News & Events

The Real McCoy

It is with heavy hearts Gilt Chambers announces the death of Dr Gerard “Gerry” McCoy SC on Tuesday 28th April 2020.

To say it is a great loss would be an understatement. Gerry was our guiding force as Head of Chambers, our friend, and our family. It has given us comfort to have read and received so many wonderful tributes about Gerry and the impact he had on the legal profession of Hong Kong. We sincerely thank everyone who has passed on their respects.

The stories we’ve shared about Gerry in the recent days have all had a similar theme, they’ve all talked about his generosity, his righteous fighting spirit, and his larger than life personality. He was one of the good ones, and he is now and will always be missed.

Below is an article that was written by our member and Gerry’s close friend Albert N.B. Wong, and published in both English and Chinese in the Ming Pao news.

On 28 April 2005, I wandered into a court room to see a tall, larger-than-life barrister gesticulating wildly with his right arm and flapping his gown around in front of the very solemn Judges of the Court of Appeal. I was still a reporter then, barely a week into my first job, assigned to cover the courts – in other words, to do ‘the boring stuff’ as the newbie. But as I watched this man so energetically argue his points I could not understand why people thought this would be boring at all. I had no background information as to what the case was about, but the arguments were easy to understand, appealed to anyone’s sense of logic and justice, and both intellectually and visually stimulating.

Dairy Farm Company had been charged with possessing for sale 2 pieces of prohibited pork without a stamp or a chop from the approved slaughterhouse. But the approved slaughterhouse dealt with 8,500 carcasses a day and stamps were applied by hand. Senior Counsel was demonstrating, by energetically trying to stamp every inch of an imaginary carcass, how it was physically impossible to apply that many chops a day to every single piece from every single carcass “without causing the whole workforce to incur repetitive strain wrist injury” – and therefore the unfairness of prosecuting on the evidence of these 2 pieces alone. My retelling of the story does no justice to this Senior Counsel’s fine balance in his physical representation, the dosage of wit, and the application of the law in the most delicate of subjects in the legal field – the stay of proceedings for abuse of process. That was the first time I would see Gerard McCoy SC in action and he would later become my pupil master and my closest friend.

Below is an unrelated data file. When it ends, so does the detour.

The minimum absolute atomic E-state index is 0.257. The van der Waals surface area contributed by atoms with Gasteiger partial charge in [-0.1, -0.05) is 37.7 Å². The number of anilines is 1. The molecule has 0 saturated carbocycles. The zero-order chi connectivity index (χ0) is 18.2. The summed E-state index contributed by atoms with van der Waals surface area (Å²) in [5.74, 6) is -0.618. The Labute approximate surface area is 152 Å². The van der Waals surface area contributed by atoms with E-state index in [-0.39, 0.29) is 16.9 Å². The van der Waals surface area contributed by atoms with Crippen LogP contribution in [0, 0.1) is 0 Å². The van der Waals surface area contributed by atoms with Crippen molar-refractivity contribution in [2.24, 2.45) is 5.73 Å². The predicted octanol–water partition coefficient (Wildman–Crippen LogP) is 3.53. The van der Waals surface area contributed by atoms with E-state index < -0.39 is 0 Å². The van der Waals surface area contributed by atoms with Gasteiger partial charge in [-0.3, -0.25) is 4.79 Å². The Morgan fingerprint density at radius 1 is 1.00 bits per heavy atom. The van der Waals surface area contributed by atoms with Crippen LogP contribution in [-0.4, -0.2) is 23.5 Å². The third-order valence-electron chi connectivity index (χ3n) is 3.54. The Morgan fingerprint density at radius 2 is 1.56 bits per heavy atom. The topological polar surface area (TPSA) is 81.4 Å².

Gerry himself never referred to himself as a ‘pupil master’. He hated that awkward dynamic of power between a supposed ‘pupil’ and a ‘master’. He forbade me from carrying anything for him. He arranged for a space for me to sit and work in my own privacy. If we went to Court, he did his best to ensure I could come briefed as Counsel to sit beside him so that I wasn’t just an anonymous typist sitting at the back. When it wasn’t possible to arrange a formal brief for me, he made sure to tell the Court that I had substantially contributed. He trusted me as a professional, and treated me as an equal. No working hours were set, no demands were ever made. If I contributed with work (for which he never even requested), he would pay me for it. Fair is fair. Whether you were his pupil or not, every young barrister was given a chance to work with him. He saw potential in everyone. He chose to keep practising in Hong Kong despite various other interests and qualifications in other jurisdictions because he loved the people of Hong Kong and hoped he could preserve and develop their spirit. It is no understatement that our whole Chambers is devastated, including our staff – because they were never just staff, they were his family. Hong Kong was his home, its people were his family, and he would do anything to defend it.

No doubt to the public, he is best known for the high profile cases involving multi-billion dollar disputes and clients. But my most deeply ingrained memories of him is the man behind the closed door in deep and intensive contemplation about a lay client in dire need, or a complex novel legal issue that would have far-reaching consequences depending on how he chose to argue it. Financial remuneration in these cases never crossed his beautiful mind. His time and effort doing legal aid murder appeals was far disproportionate to the fees. On the one hand, a person has been killed, a family is in mourning, and society is at risk. But on the other hand, another person’s liberty is about to be taken from him, perhaps unfairly, for life. How to define what justice is in this scenario is one of the most difficult questions society must face and as he taught me, we as barristers, are duty-bound to help answer them. If no-one would do these cases, Gerry would, no questions asked.